“It was the first suburban Chinatown,” Chen said.

And that was no accident. Chen said that starting in the 1970s, Monterey Park was marketed as the “Asian or Asian American Beverly Hills in newspapers in Taiwan and Hong Kong. That turned out to be very successful at attracting a large number of new immigrants to Monterey Park."

Known As Little Taipei

For a long time, Monterey Park had the nickname Little Taipei, reflecting the largely Taiwanese population.

Chen said that's because: “Until the end of 1970s, no immigrants came from Mainland China. Most Chinese immigrants that arrived in the U.S. came from Taiwan."

“When they came over to Monterey Park, they established small businesses and opened restaurants," he explained, noting there's a reason the area became known for several Chinese cuisines.

"Many of those immigrants, either themselves or their parents, had gone to Taiwan in 1949 after the Nationalist Party was defeated by the communists," Chen said, "so the food culture they brought to the U.S. was not simply Taiwanese but Szechuan and Hunan food, and other regional Chinese cuisines.”

Daniel Ichinose is a research director at OC Action, an Orange County-based organization that promotes civic engagement among Asian American Pacific Islander and Latino communities. He lived not far from Monterey Park, in Alhambra, and had this to say:

Monterey Park "was really this, you know, particularly for folks of my generation, kind of this magical place where Asian Americans were a majority of the population."

He noted how that population growth led, over the years, to political influence. Monterey Park is where a lot of powerful Asian American politicians got their start, like Congresswoman Judy Chu. She represents the 28th District and was once mayor of Monterey Park and served on the city council.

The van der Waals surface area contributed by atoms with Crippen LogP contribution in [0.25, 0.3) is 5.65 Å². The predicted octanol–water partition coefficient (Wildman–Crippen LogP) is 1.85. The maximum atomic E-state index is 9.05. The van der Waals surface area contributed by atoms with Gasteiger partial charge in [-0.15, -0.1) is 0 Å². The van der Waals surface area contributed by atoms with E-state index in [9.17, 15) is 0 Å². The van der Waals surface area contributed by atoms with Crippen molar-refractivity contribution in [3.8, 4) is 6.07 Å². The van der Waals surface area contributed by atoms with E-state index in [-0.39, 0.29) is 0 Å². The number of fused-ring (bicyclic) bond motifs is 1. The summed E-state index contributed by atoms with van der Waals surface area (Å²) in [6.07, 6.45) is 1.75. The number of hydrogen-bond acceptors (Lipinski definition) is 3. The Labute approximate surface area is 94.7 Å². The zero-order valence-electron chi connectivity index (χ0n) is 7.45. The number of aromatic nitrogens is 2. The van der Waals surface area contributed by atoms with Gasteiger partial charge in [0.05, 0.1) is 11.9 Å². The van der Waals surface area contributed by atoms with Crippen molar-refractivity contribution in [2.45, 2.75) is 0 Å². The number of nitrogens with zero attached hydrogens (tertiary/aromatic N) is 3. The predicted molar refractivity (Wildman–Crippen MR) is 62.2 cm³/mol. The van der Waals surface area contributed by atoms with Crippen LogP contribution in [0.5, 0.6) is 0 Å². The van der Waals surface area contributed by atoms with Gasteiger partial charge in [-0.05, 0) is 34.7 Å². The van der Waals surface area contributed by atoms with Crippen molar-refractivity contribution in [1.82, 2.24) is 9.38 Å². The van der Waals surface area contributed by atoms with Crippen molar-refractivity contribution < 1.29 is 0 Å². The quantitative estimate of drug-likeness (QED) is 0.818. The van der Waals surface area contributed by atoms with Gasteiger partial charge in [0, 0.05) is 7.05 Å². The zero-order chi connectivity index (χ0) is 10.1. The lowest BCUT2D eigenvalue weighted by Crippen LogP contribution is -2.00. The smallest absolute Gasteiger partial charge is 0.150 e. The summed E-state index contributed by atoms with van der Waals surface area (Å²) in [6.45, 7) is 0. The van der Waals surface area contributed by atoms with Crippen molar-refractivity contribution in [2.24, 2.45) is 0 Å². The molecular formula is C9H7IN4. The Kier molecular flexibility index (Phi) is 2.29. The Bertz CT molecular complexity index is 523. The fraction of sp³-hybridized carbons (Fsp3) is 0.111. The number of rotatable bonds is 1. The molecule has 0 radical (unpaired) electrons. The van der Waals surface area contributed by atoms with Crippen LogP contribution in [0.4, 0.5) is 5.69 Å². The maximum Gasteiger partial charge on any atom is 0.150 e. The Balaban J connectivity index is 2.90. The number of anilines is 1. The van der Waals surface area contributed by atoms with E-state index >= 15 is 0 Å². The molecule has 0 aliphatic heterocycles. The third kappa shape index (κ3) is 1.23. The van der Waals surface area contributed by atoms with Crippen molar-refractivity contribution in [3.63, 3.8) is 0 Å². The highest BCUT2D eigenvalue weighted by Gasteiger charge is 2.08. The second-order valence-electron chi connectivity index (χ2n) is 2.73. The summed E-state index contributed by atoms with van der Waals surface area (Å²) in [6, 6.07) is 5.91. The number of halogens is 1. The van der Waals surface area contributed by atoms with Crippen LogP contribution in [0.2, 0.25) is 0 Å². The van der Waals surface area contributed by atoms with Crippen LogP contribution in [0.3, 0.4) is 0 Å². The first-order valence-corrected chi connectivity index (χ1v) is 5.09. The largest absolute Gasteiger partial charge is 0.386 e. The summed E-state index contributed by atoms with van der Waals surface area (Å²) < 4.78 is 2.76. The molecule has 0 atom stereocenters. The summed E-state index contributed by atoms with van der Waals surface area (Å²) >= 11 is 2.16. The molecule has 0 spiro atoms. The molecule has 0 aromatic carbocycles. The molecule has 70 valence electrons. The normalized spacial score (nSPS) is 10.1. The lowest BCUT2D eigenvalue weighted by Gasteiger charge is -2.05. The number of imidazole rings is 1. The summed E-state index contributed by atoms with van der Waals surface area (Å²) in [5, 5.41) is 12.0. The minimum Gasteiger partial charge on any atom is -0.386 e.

"Monterey Park is resilient," Chu said Sunday after the shooting. "And what I know about the people here is that we will get through this together."

'A Welcoming And Tolerant Place'

The city has been a hub for new immigrants to the L.A. area for decades and that continues to be the case.

According to the most recent census estimates, currently about 60,000 people call Monterey Park home. Of those, 65% are Asian. A little more than half of the city's residence were born outside of the United States.

While Chen notes that historically, there has always been “anti-Asian sentiments and moments” he said Monterey Park has been a “welcoming and tolerant place.”

The impact of the shooting, he said, will be felt in the community for a long time.

For more insight, listen to the entire How to LA episode here.

The Latest On The Shooting

  • A mass shooting at a dance studio in Monterey Park late in the evening on Saturday, Jan. 21, left 10 people dead at the scene and 10 others wounded. An 11th victim died Monday.

  • What we know so far:

      • About those killed: The youngest person killed was 57 and four others were in their 70s. 
      • Still searching for a reason. “We still don't have a motive, but we want to know the motive behind this tragic event, and the FBI continues to collaborate with us in that portion of the investigation,” Los Angeles County Sheriff Robert Luna said Monday.
      • Motive remains unknown: The gunman has been identified as a 72-year-old man who authorities said died by suicide as police approached his cargo van in Torrance late Sunday morning
    • As we report on that shooting, we are also resurfacing resources and previous reporting that can help people understand the context and get help, if needed.